Sue Foley, Ice Queen, album review, Rock and Blues Muse

By Tom O’Connor

Canadian native, and honorary Texan, Sue Foley’s recent release The Ice Queen, is her first album with her new label, Stony Plain Records, and the eleventh of her impressive career. The Juno-winning singer/guitarist has been a Blues force to be reckoned with for decades and this new collection, produced by Mike Flanigin (who also plays organ on the record) can only add to her fierce legacy. Ice Queen also features a special trio of legendary Texas guitarslingers such as Jimmie Vaughan, Billy Gibbons, and Charlie Sexton.

Cashing in on her well-earned respect, Foley pulls in some other Lone Star all-stars to compliment the solid and able rhythm work of bass players Johnny Bradley and Chris Maresh, and drummers Chris Layton (formerly of SRV’s Double Trouble) JJ Johnson, and George Rains. These players give The Ice Queen all the runway she needs to take off.

The tone of the album is set with the opening track. “Come To Me” is a slow-strutting and confident come-hither Blues number featuring some spot-on guest vocals from Charlie Sexton. Charlie stays with her on the next track “81” as well, an ode to the big bad road, and the way it sometimes calls us to our own ruin. The trade-off guitars in the break are sincere and foreboding, just as they should be.

If you’re a fan of roadhouse blues a-la The Fabulous Thunderbirds, then “Run” is bound to be a favorite track. Reckless and rumbling with no apologies, the song starts in 4th gear and stays there. Keep up if you can. Things get slower and smokier on title track “The Ice Queen” with a message and a vibe that no 20-year-old could write, no matter how talented she/he might be. The truths Foley lays down here can only be earned with time and heartbreak. You’ll believe every word, and every note of her solo.

The Thunderbirds jump comes storming back on “The Lucky Ones,” which shouldn’t surprise anyone when they hear Jimmie Vaughan’s voice and guitar lending a hand on this one, while Flanigin’s B3 organ fills out the rhythm and adds some flavor at just the right moments. The roadhouse feel of “Gaslight” keeps the vibe going, with the tasty addition of Ephraim Owens’ trumpet and Elias Haslager’s outstanding tenor sax break, which leads into another signature Foley lead run.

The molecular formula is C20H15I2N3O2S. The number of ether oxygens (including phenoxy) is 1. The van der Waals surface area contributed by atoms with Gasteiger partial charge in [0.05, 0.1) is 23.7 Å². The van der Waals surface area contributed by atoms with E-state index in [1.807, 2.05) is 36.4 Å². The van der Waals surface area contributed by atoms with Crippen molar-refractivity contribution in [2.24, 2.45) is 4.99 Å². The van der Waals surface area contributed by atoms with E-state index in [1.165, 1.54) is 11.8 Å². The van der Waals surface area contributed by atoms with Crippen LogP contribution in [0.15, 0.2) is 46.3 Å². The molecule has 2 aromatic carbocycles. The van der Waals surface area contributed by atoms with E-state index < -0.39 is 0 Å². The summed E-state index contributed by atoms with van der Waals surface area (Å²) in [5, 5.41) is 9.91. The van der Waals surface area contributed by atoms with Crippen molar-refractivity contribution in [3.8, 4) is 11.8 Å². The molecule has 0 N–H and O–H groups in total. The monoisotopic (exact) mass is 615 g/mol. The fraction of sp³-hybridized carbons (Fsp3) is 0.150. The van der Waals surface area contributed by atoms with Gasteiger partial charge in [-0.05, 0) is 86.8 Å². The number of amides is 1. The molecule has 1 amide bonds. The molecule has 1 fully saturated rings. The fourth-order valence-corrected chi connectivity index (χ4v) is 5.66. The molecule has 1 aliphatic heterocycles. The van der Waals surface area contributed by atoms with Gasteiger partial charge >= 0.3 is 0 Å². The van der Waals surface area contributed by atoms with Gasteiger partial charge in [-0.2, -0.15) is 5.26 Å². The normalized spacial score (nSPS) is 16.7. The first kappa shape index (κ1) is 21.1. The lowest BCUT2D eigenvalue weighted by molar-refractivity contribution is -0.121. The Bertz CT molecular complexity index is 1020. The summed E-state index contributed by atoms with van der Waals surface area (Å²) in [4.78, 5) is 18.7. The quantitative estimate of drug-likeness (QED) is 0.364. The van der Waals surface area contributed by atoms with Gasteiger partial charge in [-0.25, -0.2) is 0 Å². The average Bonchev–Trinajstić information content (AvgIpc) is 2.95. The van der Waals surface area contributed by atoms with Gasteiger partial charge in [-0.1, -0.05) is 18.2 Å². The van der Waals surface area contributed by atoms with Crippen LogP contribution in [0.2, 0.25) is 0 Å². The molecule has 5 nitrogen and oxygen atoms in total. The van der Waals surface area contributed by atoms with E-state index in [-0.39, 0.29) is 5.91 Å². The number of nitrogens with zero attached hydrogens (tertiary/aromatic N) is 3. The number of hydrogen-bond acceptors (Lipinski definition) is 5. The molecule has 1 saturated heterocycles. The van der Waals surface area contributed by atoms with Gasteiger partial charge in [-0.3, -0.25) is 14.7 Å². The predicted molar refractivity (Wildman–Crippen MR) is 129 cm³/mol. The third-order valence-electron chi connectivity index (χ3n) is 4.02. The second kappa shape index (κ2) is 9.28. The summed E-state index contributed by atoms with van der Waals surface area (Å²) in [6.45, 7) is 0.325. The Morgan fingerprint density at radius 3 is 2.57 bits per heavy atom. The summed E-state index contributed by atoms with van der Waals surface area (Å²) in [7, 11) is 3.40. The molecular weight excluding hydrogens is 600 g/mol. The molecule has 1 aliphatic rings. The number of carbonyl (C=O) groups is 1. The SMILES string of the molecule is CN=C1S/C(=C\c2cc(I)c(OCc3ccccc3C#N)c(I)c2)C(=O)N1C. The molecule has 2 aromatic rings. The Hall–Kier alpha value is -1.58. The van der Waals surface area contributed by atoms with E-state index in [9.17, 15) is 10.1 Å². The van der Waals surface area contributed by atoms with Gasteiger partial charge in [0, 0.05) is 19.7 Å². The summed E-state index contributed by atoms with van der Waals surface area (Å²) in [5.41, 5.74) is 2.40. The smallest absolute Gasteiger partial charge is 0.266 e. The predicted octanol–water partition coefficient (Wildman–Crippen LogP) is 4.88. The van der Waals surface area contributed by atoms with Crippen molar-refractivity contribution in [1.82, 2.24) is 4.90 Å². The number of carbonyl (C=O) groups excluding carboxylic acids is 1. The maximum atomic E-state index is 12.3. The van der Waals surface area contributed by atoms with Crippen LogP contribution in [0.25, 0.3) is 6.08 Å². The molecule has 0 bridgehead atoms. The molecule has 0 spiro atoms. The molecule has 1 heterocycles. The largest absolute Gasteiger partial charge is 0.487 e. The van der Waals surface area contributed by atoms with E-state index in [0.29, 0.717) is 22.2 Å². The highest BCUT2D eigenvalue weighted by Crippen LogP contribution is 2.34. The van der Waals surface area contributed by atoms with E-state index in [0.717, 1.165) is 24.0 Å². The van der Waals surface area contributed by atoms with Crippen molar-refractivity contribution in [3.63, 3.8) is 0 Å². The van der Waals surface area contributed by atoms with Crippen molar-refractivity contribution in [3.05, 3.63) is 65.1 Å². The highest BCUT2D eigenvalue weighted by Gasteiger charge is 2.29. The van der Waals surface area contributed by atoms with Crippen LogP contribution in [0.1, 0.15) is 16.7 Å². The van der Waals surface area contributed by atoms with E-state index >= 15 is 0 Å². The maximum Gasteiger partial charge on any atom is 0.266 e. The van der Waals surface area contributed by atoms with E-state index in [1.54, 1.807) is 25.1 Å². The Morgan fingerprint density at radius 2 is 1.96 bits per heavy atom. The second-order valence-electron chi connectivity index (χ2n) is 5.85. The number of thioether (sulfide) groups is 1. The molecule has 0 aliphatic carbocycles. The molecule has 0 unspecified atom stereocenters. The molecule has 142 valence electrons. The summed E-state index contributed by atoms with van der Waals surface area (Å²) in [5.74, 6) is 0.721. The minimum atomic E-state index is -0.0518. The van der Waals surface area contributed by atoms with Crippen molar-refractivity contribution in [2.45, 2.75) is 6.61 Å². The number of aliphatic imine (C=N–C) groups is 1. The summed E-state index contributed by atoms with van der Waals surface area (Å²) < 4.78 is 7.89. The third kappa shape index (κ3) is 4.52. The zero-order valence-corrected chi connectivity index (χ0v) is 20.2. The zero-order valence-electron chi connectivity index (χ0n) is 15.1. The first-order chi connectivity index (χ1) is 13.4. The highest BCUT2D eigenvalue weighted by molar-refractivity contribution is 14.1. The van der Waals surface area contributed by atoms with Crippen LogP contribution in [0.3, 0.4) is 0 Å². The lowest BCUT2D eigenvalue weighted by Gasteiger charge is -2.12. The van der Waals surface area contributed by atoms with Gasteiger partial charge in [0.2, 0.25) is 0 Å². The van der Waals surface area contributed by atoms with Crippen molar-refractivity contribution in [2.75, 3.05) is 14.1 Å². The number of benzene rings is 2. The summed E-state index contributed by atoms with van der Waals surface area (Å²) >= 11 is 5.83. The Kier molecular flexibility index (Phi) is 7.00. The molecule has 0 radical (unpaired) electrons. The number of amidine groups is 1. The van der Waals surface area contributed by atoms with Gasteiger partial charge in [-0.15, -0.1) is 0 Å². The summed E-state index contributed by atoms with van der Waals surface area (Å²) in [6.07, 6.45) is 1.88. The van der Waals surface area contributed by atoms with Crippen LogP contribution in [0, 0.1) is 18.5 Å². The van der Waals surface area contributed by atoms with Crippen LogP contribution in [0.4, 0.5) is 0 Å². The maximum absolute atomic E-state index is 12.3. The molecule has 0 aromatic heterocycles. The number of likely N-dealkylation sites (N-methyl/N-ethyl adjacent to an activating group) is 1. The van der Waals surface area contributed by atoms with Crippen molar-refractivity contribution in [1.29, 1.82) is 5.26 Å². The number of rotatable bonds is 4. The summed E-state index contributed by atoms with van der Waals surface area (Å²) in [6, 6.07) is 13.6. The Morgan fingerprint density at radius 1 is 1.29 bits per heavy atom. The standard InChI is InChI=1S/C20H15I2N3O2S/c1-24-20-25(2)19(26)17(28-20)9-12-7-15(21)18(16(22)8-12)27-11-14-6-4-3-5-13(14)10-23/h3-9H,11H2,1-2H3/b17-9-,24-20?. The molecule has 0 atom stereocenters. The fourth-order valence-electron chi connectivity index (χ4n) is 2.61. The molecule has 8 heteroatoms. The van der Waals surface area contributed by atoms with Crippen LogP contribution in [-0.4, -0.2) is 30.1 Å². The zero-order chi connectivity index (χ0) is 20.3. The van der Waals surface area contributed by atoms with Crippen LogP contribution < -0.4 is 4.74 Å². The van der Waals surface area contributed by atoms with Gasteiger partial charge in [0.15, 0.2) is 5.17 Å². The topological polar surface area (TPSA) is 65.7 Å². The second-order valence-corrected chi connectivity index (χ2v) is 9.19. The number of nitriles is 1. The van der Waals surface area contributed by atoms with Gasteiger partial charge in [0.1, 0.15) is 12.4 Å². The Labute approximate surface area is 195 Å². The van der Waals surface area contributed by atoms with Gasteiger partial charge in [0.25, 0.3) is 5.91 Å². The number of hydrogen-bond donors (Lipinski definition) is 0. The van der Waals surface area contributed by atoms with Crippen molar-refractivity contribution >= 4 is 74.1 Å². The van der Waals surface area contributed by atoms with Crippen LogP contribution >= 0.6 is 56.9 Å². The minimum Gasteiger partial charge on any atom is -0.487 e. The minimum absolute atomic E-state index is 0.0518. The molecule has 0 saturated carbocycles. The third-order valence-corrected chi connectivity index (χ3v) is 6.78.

Next up, Billy F. Gibbons joins the party, adding his vocals and harmonica to “Fool’s Gold,” creating a strange and wonderful alchemy. How a tune that wouldn’t be out of place on a vintage ZZ Top 8-track tape also manages to sound fresh and new is a mystery to me, but it does. After the album has firmly reminded you of Foley’s guitar prowess, “If I Have Forsaken You” arrives to showcase her heart-stabbing’ torch singer vocals amid the swell of horns and those thick B3 tones.

One of the many benefits of a bit o’ age and experience is a certain amount of fearlessness, and you can hear it in her swaggering interpretation of Bessie Smith’s 1927 “Send Me to the ‘Lectric Chair” both vocally and in her guitar trade-offs with Derek O’Brien. The defiant bounce of that tune is replaced with the melancholy heartache blues of “Death of a Dream” where Foley leaves you hanging on every long, slow syllable and fat, jazzy chord.

The two songs that close out this collection are quiet powerhouses of technique and feeling. Stripped down to just her own acoustic guitar and vocals, there is no way to miss the craft, authenticity and heart. On “The Dance” Foley showcases her Flamenco chops without shortchanging the vocal passion required for this kind of track. The album-closing cover of The Carter Family’s 1936 “Cannonball Blues” is an authoritative bit of classic fingerpickin’ blues that rides easily under her comfortably unflappable storytelling vocals. This is how it is done, kids.

For more information on Sue Foley and The Ice Queen: